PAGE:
The Art of Living With Anxiety
I have good days and bad days. The good outnumber the bad, but lately, it’s a losing battle. It’s a struggle to find the strength in doing activities, most of the time I avoid leaving my room and socializing with others. It’s for the best, I tell myself. Unread messages fill my inbox, the thought of replying fills me with dread. What if what I say is misinterpreted and our friendship crumbles? What if they never respond? The amount of what-if’s pile up and my breathing rapidly increases and my head swirls with implausible scenarios. Ever since I was a child, anxiety has long been present and it’s something I live with. For me, there is no beating it or overcoming it, I live with anxiety and it lives within me.
I know logically that most of my fears are irrational. I need you to know that I know it’s irrational. Sure, there are common fears like acrophobia that worsen my condition. For example, I climbed on the first ring of a ladder and froze. I cried because the thought of falling down terrorized me. I stayed there for a solid hour, refusing to budge even though the ground was less than a foot away. It was through the support of my mother that I finally brought myself down. Anxiety only worsened one of my fears, and even now, I refuse to set foot on a ladder, whether it be a stepladder or not, I simply cannot do it.
Other times, my anxiety just sees me have an episode of tears and panic. Over a year ago, I began work in retail and despite having an entire department destroyed from price changes, the pressure of cleaning it in under thirty minutes overwhelmed me and I began having an attack. I cried silently and resumed my minimum wage job at a steady pace, forcing myself to focus on what was at stake. When I finally went on break, I discussed what happened with my coworkers openly and went home not long after. I learned that sometimes being direct and honest helped me ease into a crippling problem.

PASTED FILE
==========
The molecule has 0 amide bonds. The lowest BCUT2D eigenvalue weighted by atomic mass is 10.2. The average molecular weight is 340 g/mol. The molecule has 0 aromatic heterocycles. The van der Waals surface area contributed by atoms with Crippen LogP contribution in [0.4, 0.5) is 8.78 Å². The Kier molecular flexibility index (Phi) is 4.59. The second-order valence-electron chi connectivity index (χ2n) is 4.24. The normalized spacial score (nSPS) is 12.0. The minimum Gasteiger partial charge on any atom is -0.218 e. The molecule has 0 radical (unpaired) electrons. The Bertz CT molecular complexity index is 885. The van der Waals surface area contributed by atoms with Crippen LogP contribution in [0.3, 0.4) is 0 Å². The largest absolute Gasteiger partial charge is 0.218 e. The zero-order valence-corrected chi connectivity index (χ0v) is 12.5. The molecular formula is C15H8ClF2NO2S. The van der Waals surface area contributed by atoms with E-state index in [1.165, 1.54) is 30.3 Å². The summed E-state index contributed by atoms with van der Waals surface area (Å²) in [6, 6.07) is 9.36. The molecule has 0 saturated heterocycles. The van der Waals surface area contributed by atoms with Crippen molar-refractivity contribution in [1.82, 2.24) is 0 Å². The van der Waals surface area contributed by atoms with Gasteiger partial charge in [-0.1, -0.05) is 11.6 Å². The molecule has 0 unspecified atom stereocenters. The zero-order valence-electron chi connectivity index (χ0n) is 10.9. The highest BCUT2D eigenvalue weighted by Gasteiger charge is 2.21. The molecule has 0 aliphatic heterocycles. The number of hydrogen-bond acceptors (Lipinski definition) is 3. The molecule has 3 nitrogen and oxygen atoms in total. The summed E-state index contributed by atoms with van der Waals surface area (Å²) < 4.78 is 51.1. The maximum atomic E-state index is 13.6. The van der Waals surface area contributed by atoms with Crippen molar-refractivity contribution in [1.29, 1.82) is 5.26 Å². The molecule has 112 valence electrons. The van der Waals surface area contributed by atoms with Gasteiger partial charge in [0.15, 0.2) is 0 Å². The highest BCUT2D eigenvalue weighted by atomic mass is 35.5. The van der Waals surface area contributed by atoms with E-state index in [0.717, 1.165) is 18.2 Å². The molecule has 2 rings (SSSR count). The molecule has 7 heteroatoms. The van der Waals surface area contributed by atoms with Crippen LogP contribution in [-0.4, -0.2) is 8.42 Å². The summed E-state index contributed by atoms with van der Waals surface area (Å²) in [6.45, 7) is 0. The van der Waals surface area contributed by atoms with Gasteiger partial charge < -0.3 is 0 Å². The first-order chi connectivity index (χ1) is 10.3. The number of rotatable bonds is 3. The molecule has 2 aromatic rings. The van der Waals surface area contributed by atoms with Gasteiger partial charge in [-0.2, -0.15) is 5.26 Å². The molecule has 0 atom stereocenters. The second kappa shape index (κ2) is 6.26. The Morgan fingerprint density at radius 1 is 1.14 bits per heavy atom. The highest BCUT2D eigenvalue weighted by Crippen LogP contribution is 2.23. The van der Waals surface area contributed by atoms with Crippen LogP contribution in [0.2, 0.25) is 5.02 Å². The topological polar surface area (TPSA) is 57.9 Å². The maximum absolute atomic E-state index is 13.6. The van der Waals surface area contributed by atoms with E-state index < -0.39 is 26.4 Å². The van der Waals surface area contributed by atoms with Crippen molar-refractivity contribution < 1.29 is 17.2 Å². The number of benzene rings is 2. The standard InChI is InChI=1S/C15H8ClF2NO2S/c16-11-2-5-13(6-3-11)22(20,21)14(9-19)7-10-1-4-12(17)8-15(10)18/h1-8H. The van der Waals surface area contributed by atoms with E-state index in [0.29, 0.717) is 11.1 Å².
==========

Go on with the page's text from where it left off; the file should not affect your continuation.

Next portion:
It’s not just external factors that cause my anxiety to flare up. I struggle with issues some identify with — complexities with my cultural identity, sexuality, physical appearances, all of which cause a state of confusion. There are days I don’t feel Mexican enough. There are days when I hate my skin for breaking out. I pick at my permanent flaws that are financially out of my grasp. There are days when the only solution is sleep to avoid worrying. Those are bad days. I can function to a point before I seemingly fall apart.
The good days, however, I find myself in a joyous moment. I listen to my favorite artists, I read my favorite books, I write what comes to mind. While this comes off as a feasible solution, it is temporary but is enough to keep my anxiety levels down. Music is often a savior for people and I keep a steady supply of upbeat synthpop tunes at hand. My favorite tunes provide a simple getaway, offering a distraction from the worrisome troubles of my mind. My work here at Sensible Reason often contributes to wellness, my favorite days being when artists share our work on social media. For creative moments, writing has always been my purpose and whether I wrote to remove sadness from my life or to create a story that showed a part of who I am, it has no doubt had a positive effect.
For the social aspect of anxiety, I cringed at the thought of interacting with strangers, and sometimes family. Nowadays, there’s an equal chance I’ll either be nervous or a happy-go-lucky guy. Most of the time it’s the latter, now that I’ve eased into dealing with my social anxiety. The bad days I turn to my best friend. He listens, he doesn’t advise me on my disorder — he simply listens to my panicked moments and endures them with me. Having someone understand you is important to your well being, and I am grateful my friend understands what I go through.
I was diagnosed as having an anxiety disorder at ten years old. Fourteen years later I still struggle with it. Over the years I found some ways to relieve myself of stress that didn’t include medication. Some of the choices I make are healthy and some are quite questionable. I talk to myself about the issues I face and often times, I can convince myself to keep cool. Others aren’t so lucky. Anxiety can overcome you and I understand how painful it can be to lose yourself. It’s important that you seek help to manage it.
If you need help, feel free to reach out to these organizations or consult your doctor on how to help treat yourself.